Its outrageous how the money flows around Washington. Its amazing how little our politicians do for the People. Its inevitable that they serve only two purposes; get re-elected and then payback the lobbyists and campaign funders who got them re-elected.
We have got to take the money out of campaigns. We have got to get rid of PACs and backdoor gift giving and campaign funding.
NYTimes: A Loophole Allows Lawmakers to Reel In Trips and Donations
NobodyisFlyingthePlane when the Olympics are held in a country in which terrorist incidents are likely to interrupt the event.
NobodyisFlyingthePlane when Big Sport is so powerful that it can get away with murder. Whether its Murderously Mad Ray Lewis, or Money Mad FIFA, something is wrong when an industry is so powerful that it’s not held to modern standards of civility and conduct.
FIFA is funding the widespread Middle Eastern practice of slave labor.
NYTimes: Qatar’s Showcase of Shame
A really good high level look at what is going on in the Arab world.
It cannot be possible to use the word pluralism more often in an article, but clearly that’s what is missing most from the Arab world. To hear Friedman tell, it the book’s author makes a great case for the underlying cause of all the unrest in the Middle East. It sure does help us look less culpable for their woes.
Too bad we couldn’t have been more aware of this in March 2003.
NYTimes: Not Just About Us
This guy’s TED Talk sounds a lot like NobodyisFlyingthePlane. Lots of complaints, not too many solutions.
The staff here is a fan of TED Talks, the whole idea behind NobodyisFlyingthePlane is that things could be much better than they are, and that it wouldn’t be all that difficult if we could collectively see our problems in a different way. That seems to be the gist of a lot of TED stuff.
I doubt anyone would dispute that a lot of good ideas get heard because of TED Talks. Its surprising that more hasn’t come of them; that more action and changes haven’t resulted. It’ll be interesting to see if anybody rebuts this speaker in the coming weeks with lists of TED related accomplishments.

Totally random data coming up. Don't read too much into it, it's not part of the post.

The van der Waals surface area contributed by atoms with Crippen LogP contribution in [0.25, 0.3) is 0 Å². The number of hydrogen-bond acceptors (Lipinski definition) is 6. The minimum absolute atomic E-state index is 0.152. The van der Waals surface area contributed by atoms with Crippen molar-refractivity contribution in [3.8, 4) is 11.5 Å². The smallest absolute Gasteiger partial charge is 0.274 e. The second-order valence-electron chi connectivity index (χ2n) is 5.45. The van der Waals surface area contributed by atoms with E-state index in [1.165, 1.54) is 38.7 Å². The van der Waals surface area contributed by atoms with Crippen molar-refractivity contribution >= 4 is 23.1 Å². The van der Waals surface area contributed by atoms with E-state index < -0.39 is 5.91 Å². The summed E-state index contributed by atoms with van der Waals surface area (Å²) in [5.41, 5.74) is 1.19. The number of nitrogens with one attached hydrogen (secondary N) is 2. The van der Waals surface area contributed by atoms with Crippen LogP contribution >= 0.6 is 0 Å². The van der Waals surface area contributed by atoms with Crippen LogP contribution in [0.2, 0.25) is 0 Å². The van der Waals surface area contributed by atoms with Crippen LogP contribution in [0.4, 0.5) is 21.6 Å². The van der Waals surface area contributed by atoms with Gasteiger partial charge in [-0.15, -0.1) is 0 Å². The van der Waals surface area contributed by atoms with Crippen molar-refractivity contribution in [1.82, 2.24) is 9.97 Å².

With all of the Silicon Valley bravado about disrupting, changing, and making money whilst doing it, I find it surprising that somebody hasn’t mashed up TED Talks and Kickstarter and gotten a few things done along the way.
Article/commentary on the talk.
Direct to the video on YouTube.
An interesting look at how happy, well paid workers result in more profits. The author also discusses benefits that work-force-management software can bring not by minimizing the workers needed, but better allocating them to where and when they are needed most.
many of those big-box retailers have been making a strategic error: Even the most coldhearted, money-hungry capitalists ought to realize that increasing their work force, and paying them and treating them better, will often yield happier customers, more engaged workers and — surprisingly — larger corporate profits.
From a study by a Wharton professor:
For every dollar of increased wages, one retailer that was studied by Fisher brought in $10 more in revenue. For more-understaffed stores in the study, the boost was as high as $28.
The staff here has long wondered why so much economic theory is predicated on continual growth. Growth in demand, growth in population, growth in production, growth in exports.
There must be a way in which our country can be economically successful without being dependent on continual growth.
Can the new normal be a point at which citizens’ needs are met and businesses profit without relying on a million new customers a year?
Some economist think so and they’re starting to talk about it publicly.
NYTimes: A Permanent Slump?
This article is a must read. Its filled with incisive statements about whats wrong in food, agriculture, economics, politics, and lobbying.
American food policy has long been rife with head-scratching illogic.
We spend billions every year on farm subsidies, many of which help wealthy commercial operations to plant more crops than we need. The glut depresses world crop prices, harming farmers in developing countries. Meanwhile, millions of Americans live tenuously close to hunger, which is barely kept at bay by a food stamp program that gives most beneficiaries just a little more than $4 a day.
As small numbers of Americans have grown extremely wealthy, their political power has also ballooned to a disproportionate size. Small, powerful interests — in this case, wealthy commercial farmers — help create market-skewing public policies that benefit only themselves, appropriating a larger slice of the nation’s economic pie. Their larger slice means everyone else gets a smaller one — the pie doesn’t get any bigger — though the rent-seekers are usually adept at taking little enough from individual Americans that they are hardly aware of the loss. While the money that they’ve picked from each individual American’s pocket is small, the aggregate is huge for the rent-seeker. And this in turn deepens inequality.
It takes real money, money that is necessary for bare survival, from the poorest Americans, and gives it to a small group of the undeserving rich, in return for their campaign contributions and political support.
NYTimes: The Insanity of Our Food Policy